Professor Monica Rosén of the Department of Education and Special Education has analysed differences between different countries over time in order to explain change in reading achievement among 9-10-year olds. Within the framework of the research project she and her colleagues have studied how pupils’ reading skills have changed since 1970.
Hungary, Italy, the US and Sweden have been included in all of the international comparisons. Reading ability has improved steadily in Italy and Hungary, while it has fallen rapidly since 1991 in both the US and Sweden.
During this period, many factors within the school system have changed, as have also society in general and the after-school activities of children in particular. The Swedish and American pupils described a large increase in the use of computers in their free time during this period, while a similar increase was not reported in Hungary or Italy.
The investigation shows that the frequency of leisure reading and the number of leisure books borrowed from the library have both fallen as computer use in the home has increased.
Thus, it is not the computers in themselves or the activities they are used for that impair reading skills, but rather the way in which the computers have stolen time from leisure reading.
The new computer habits do not promote the development of reading ability in the same way as leisure reading of books does. Reading of printed media has fallen also among adults. In many homes it is becoming evermore unusual that somebody actually sits down and reads something.Fewer high-performing children
“It is important that we do not jump to the conclusion that the complete explanation for poorer reading is deficiencies in education. On the contrary, the way in which computers undermine reading shows very clearly that leisure time is at least as important when it comes to developing high-quality reading skills”, says Monica Rosén.
The study has been carried out with financial support from the Swedish Riksbankens Jubileumsfond.
For more information, contact Monica Rosén: tel: +46 (0)31 7862 435, email@example.com
Helena Aaberg | idw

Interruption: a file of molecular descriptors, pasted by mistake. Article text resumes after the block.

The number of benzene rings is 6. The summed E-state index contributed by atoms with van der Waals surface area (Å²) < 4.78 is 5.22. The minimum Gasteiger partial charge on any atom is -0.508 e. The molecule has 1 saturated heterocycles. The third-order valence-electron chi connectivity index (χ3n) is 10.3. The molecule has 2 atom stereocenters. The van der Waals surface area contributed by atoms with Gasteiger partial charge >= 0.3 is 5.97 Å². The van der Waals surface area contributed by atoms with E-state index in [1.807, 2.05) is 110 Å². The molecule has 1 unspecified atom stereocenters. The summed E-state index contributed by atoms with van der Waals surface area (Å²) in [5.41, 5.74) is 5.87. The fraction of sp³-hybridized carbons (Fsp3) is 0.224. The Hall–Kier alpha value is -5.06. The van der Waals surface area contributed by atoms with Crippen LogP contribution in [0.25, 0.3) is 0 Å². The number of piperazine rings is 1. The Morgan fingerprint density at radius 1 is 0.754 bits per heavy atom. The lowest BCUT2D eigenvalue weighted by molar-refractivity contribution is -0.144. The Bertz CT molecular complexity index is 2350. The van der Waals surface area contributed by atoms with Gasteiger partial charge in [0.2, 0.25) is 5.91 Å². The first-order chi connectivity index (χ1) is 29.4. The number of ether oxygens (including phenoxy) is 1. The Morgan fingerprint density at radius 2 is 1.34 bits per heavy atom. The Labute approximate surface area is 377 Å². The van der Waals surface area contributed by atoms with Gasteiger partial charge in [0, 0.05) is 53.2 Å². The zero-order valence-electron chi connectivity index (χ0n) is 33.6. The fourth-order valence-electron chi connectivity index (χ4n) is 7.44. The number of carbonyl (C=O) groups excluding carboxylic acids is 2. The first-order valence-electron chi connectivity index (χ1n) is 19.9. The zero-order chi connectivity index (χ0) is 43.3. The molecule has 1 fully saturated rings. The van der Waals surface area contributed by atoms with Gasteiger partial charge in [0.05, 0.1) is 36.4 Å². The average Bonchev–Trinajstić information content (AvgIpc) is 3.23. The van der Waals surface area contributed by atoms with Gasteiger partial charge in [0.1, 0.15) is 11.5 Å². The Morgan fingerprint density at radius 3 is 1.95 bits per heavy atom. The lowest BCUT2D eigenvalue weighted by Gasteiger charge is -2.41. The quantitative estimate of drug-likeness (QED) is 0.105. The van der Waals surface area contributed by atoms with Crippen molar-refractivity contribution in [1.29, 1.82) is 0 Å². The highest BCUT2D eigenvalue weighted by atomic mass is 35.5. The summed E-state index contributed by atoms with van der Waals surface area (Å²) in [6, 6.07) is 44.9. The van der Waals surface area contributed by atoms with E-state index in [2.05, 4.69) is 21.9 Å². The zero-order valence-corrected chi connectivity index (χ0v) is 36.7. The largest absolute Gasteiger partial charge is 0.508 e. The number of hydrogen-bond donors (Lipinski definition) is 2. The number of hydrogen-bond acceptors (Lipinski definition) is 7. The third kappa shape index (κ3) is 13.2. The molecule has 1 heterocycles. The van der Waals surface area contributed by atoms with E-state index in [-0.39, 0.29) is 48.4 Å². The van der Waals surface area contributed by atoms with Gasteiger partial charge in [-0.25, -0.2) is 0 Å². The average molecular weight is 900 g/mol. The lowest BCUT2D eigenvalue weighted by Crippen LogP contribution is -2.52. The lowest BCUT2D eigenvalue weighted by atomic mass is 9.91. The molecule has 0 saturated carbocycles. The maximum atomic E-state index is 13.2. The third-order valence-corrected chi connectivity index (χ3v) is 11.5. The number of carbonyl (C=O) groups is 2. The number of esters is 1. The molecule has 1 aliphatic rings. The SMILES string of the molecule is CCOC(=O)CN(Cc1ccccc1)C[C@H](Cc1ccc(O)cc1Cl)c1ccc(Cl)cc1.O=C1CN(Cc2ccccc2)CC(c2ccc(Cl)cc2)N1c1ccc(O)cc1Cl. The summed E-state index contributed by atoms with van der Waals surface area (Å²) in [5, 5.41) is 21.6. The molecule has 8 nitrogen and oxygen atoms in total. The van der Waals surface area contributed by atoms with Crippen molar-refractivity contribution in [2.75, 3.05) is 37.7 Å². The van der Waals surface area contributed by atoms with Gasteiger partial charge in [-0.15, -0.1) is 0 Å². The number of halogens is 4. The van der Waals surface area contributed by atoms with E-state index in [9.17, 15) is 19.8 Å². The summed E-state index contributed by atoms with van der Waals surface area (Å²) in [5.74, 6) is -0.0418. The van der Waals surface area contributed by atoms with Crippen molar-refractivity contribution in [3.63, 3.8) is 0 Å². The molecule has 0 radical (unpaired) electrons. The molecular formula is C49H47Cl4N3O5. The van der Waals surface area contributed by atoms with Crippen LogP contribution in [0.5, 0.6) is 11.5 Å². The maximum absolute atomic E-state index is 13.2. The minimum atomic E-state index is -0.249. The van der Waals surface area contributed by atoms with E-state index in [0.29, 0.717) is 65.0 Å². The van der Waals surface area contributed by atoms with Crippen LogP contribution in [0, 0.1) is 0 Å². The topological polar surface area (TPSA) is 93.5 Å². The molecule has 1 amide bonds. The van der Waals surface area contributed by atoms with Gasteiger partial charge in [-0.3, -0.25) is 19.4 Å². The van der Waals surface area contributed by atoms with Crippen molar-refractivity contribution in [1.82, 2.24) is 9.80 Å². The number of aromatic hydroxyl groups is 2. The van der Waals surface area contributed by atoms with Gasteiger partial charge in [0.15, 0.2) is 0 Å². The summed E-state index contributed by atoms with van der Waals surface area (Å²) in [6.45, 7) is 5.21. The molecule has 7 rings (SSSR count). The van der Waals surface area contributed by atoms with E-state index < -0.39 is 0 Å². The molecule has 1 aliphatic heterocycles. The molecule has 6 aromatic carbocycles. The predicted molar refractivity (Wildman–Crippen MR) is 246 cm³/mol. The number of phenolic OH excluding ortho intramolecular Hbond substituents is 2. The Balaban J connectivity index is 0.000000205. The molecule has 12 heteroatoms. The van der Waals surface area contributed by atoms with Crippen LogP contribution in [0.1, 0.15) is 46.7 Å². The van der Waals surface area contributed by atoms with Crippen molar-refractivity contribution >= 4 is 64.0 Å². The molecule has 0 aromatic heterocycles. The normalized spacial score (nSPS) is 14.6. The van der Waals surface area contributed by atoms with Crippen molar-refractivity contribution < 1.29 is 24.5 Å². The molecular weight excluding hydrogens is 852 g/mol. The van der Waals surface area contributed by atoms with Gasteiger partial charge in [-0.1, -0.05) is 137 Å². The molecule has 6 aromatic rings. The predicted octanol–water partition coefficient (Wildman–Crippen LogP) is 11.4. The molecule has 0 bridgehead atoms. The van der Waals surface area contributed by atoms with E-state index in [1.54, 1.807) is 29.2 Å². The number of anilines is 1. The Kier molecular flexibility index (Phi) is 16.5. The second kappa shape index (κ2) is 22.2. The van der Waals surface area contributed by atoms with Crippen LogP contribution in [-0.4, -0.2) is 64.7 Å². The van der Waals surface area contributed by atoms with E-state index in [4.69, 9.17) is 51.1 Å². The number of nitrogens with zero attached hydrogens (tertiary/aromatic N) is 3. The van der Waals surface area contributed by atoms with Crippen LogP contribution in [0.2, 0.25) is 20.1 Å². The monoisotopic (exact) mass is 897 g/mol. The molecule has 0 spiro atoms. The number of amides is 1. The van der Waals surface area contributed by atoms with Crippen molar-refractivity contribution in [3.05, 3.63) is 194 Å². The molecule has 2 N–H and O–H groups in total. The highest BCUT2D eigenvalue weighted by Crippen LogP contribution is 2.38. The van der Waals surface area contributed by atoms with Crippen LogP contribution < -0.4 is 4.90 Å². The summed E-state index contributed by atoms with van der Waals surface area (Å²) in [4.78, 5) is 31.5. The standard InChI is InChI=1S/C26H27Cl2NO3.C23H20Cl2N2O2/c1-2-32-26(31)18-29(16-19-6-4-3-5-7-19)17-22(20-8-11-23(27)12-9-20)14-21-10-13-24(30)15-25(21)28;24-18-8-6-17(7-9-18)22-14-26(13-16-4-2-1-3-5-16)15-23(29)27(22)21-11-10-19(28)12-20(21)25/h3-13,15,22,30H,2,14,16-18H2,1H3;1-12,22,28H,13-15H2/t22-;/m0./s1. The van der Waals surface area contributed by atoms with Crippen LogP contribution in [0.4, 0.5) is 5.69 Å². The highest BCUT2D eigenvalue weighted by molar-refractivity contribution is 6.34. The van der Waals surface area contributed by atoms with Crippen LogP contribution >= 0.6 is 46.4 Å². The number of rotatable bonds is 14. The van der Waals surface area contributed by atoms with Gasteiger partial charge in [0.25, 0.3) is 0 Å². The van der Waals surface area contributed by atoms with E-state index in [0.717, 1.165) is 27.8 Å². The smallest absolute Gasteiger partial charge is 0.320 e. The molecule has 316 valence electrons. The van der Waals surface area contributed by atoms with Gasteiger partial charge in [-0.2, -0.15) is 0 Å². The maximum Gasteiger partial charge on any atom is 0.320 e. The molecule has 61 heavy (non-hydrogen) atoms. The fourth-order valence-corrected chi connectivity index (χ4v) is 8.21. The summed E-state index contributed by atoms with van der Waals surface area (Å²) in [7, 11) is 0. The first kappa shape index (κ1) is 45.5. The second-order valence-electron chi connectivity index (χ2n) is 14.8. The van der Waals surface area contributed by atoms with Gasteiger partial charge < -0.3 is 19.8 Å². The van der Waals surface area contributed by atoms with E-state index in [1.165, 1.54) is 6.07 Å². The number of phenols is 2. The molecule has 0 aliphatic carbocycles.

New Master’s programme: University of Kaiserslautern educates experts in quantum technology
15.03.2017 | Technische Universität Kaiserslautern
Decision-making research in children: Rules of thumb are learned with time
19.10.2016 | Max-Planck-Institut für Bildungsforschung
More and more automobile companies are focusing on body parts made of carbon fiber reinforced plastics (CFRP). However, manufacturing and repair costs must be further reduced in order to make CFRP more economical in use. Together with the Volkswagen AG and five other partners in the project HolQueSt 3D, the Laser Zentrum Hannover e.V. (LZH) has developed laser processes for the automatic trimming, drilling and repair of three-dimensional components.
Automated manufacturing processes are the basis for ultimately establishing the series production of CFRP components. In the project HolQueSt 3D, the LZH has...
Reflecting the structure of composites found in nature and the ancient world, researchers at the University of Illinois at Urbana-Champaign have synthesized thin carbon nanotube (CNT) textiles that exhibit both high electrical conductivity and a level of toughness that is about fifty times higher than copper films, currently used in electronics.
"The structural robustness of thin metal films has significant importance for the reliable operation of smart skin and flexible electronics including...
The nearby, giant radio galaxy M87 hosts a supermassive black hole (BH) and is well-known for its bright jet dominating the spectrum over ten orders of magnitude in frequency. Due to its proximity, jet prominence, and the large black hole mass, M87 is the best laboratory for investigating the formation, acceleration, and collimation of relativistic jets. A research team led by Silke Britzen from the Max Planck Institute for Radio Astronomy in Bonn, Germany, has found strong indication for turbulent processes connecting the accretion disk and the jet of that galaxy providing insights into the longstanding problem of the origin of astrophysical jets.
Supermassive black holes form some of the most enigmatic phenomena in astrophysics. Their enormous energy output is supposed to be generated by the...
The probability to find a certain number of photons inside a laser pulse usually corresponds to a classical distribution of independent events, the so-called...
Microprocessors based on atomically thin materials hold the promise of the evolution of traditional processors as well as new applications in the field of flexible electronics. Now, a TU Wien research team led by Thomas Müller has made a breakthrough in this field as part of an ongoing research project.
Two-dimensional materials, or 2D materials for short, are extremely versatile, although – or often more precisely because – they are made up of just one or a...
28.04.2017 | Event News
20.04.2017 | Event News
18.04.2017 | Event News
28.04.2017 | Medical Engineering
28.04.2017 | Earth Sciences
28.04.2017 | Life Sciences